PST files were never meant for across network management
Any type of an over network management of PST files is an unsupported, highly not recommended, and time-consuming process, often resulting in corrupted files. Its administration over LAN or WAN is very heavy on servers causing network overheads and even server crashes. Learn more about it from the Microsoft Knowledge Base. Having multiple operations like this proceed simultaneously also significantly slows you’re your computer operations down. There is no possibility to automatically synchronize these files between devices in Microsoft Outlook. And saving them to the Cloud results in nothing more but an overfilled cache.
Once you have completed a hybrid configuration in your company, it turns out that the job is not done yet. After a quick verification whether the hybrid is set up correctly, you notice that some of the users are not synchronized properly. And if that is the case, you need to do some additional adjustments. If you hit the roadblock during the synchronization it is most probable that the problem will be related to user synchronization between local Active Directory and Azure AD. Common causes for this are:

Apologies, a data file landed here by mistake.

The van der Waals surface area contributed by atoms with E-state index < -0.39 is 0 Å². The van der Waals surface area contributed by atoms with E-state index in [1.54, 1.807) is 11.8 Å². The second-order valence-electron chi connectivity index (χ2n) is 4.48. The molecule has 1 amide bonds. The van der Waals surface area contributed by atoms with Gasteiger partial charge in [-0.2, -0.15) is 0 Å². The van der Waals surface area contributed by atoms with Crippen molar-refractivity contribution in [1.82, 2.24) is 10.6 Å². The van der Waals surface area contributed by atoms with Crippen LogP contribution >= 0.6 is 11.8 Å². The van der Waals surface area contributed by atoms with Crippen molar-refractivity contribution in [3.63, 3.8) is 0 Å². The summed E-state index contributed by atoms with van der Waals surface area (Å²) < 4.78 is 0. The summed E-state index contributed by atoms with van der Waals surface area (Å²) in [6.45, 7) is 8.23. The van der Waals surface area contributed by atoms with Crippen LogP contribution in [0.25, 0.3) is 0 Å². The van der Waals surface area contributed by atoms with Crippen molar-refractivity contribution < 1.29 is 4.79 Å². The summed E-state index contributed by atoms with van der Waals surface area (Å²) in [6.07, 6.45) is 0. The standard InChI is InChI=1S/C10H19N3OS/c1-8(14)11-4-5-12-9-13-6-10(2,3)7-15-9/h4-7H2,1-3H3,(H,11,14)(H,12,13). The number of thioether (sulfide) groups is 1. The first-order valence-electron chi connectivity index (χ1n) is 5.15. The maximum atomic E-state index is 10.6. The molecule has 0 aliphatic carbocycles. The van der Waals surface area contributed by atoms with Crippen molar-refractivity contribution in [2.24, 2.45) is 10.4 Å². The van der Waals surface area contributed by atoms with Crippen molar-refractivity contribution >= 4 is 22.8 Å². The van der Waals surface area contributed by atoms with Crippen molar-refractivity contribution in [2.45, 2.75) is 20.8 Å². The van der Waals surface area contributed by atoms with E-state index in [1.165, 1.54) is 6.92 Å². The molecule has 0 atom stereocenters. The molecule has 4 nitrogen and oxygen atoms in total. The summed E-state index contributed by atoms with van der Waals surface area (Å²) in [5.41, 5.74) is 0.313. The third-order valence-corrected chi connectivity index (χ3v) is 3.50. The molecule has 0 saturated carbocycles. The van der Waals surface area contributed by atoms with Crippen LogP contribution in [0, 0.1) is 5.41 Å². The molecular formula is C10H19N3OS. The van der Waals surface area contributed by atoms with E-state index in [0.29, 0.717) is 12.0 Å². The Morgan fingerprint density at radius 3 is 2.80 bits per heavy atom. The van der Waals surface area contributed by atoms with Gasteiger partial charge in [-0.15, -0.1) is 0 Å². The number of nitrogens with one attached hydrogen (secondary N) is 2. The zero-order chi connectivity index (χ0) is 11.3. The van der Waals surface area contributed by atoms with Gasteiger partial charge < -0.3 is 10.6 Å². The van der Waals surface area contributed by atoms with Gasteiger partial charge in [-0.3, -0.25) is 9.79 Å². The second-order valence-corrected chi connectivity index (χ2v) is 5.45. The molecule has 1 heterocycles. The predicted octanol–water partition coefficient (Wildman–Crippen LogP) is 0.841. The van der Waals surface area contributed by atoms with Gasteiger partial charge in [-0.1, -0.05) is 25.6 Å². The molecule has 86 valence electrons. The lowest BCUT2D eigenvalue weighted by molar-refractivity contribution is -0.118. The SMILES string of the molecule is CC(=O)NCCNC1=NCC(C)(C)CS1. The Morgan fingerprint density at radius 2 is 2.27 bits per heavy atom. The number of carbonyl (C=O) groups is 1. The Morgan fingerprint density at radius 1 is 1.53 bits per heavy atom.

- Lack of rights to Organizational Units (OU) or AD objects (users, groups or computers) for a service account used by Azure AD Connect (AAD Connect)
- The improper scope of objects synchronized with Office 365. In other words, perhaps an OU that contains a certain user object, group or computer was not selected in the AAD Connect configuration wizard.
You can encounter these problems when you run the synchronization from on-premises AD to Office 365. But this can also happen the other way round when you run the synchronization from Office 365 to on-premises AD or in both directions. Look at the most common scenarios here:
- A user has an Office 365 account and no local AD account;
- A user has an account in Office 365 and in local AD (this user had two accounts before the hybrid configuration was implemented to have access to services offered by Office 365);
- A user has an account in Office 365 with an Exchange Online license assigned as well as an account in local AD with an on-premises Exchange mailbox (a single user has two separate mailboxes).
In this article, I will show you how to manage these situations in an environment with hybrid configuration and Centralized Mail Transport enabled.
A user has an account in Office 365 but not in local Active Directory